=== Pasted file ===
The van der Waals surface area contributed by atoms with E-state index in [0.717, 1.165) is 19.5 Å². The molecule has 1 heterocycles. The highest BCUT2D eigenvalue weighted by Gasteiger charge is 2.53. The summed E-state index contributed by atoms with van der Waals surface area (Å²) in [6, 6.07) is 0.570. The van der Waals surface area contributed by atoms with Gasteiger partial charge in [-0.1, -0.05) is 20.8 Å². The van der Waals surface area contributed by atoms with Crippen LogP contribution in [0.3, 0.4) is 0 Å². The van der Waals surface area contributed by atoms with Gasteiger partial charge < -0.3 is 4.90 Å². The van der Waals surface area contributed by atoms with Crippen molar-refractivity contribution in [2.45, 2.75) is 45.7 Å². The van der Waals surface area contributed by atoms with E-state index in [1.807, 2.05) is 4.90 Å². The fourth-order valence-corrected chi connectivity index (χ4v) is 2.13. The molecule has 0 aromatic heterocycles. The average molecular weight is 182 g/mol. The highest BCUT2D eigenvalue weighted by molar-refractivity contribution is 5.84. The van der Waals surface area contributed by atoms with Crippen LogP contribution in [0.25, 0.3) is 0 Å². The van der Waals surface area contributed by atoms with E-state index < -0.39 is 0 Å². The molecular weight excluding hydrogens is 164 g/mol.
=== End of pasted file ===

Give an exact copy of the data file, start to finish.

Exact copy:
The van der Waals surface area contributed by atoms with E-state index in [0.717, 1.165) is 19.5 Å². The molecule has 1 heterocycles. The highest BCUT2D eigenvalue weighted by Gasteiger charge is 2.53. The summed E-state index contributed by atoms with van der Waals surface area (Å²) in [6, 6.07) is 0.570. The van der Waals surface area contributed by atoms with Gasteiger partial charge in [-0.1, -0.05) is 20.8 Å². The van der Waals surface area contributed by atoms with Crippen LogP contribution in [0.3, 0.4) is 0 Å². The van der Waals surface area contributed by atoms with Gasteiger partial charge < -0.3 is 4.90 Å². The van der Waals surface area contributed by atoms with Crippen molar-refractivity contribution in [2.45, 2.75) is 45.7 Å². The van der Waals surface area contributed by atoms with E-state index in [1.807, 2.05) is 4.90 Å². The fourth-order valence-corrected chi connectivity index (χ4v) is 2.13. The molecule has 0 aromatic heterocycles. The average molecular weight is 182 g/mol. The highest BCUT2D eigenvalue weighted by molar-refractivity contribution is 5.84. The van der Waals surface area contributed by atoms with Crippen LogP contribution in [0.25, 0.3) is 0 Å². The van der Waals surface area contributed by atoms with E-state index < -0.39 is 0 Å². The molecular weight excluding hydrogens is 164 g/mol.